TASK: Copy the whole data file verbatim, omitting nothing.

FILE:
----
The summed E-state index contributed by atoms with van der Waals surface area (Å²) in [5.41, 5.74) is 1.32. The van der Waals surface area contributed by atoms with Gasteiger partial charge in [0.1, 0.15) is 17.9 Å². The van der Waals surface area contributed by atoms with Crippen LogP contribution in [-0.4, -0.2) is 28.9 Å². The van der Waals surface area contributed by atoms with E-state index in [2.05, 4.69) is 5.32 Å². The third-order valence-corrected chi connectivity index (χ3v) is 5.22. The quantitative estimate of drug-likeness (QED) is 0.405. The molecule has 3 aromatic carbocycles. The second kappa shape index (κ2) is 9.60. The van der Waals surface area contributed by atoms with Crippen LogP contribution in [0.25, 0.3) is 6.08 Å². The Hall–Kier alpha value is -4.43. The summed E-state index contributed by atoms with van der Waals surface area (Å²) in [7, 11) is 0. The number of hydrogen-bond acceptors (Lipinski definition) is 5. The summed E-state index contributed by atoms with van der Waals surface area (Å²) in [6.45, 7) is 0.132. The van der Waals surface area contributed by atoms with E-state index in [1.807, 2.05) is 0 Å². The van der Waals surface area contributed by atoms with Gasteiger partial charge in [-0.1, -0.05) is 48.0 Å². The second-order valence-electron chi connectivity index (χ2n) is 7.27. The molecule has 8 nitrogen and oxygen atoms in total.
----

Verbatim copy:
The summed E-state index contributed by atoms with van der Waals surface area (Å²) in [5.41, 5.74) is 1.32. The van der Waals surface area contributed by atoms with Gasteiger partial charge in [0.1, 0.15) is 17.9 Å². The van der Waals surface area contributed by atoms with Crippen LogP contribution in [-0.4, -0.2) is 28.9 Å². The van der Waals surface area contributed by atoms with E-state index in [2.05, 4.69) is 5.32 Å². The third-order valence-corrected chi connectivity index (χ3v) is 5.22. The quantitative estimate of drug-likeness (QED) is 0.405. The molecule has 3 aromatic carbocycles. The second kappa shape index (κ2) is 9.60. The van der Waals surface area contributed by atoms with Crippen LogP contribution in [0.25, 0.3) is 6.08 Å². The Hall–Kier alpha value is -4.43. The summed E-state index contributed by atoms with van der Waals surface area (Å²) in [7, 11) is 0. The number of hydrogen-bond acceptors (Lipinski definition) is 5. The summed E-state index contributed by atoms with van der Waals surface area (Å²) in [6.45, 7) is 0.132. The van der Waals surface area contributed by atoms with E-state index in [1.807, 2.05) is 0 Å². The van der Waals surface area contributed by atoms with Gasteiger partial charge in [-0.1, -0.05) is 48.0 Å². The second-order valence-electron chi connectivity index (χ2n) is 7.27. The molecule has 8 nitrogen and oxygen atoms in total.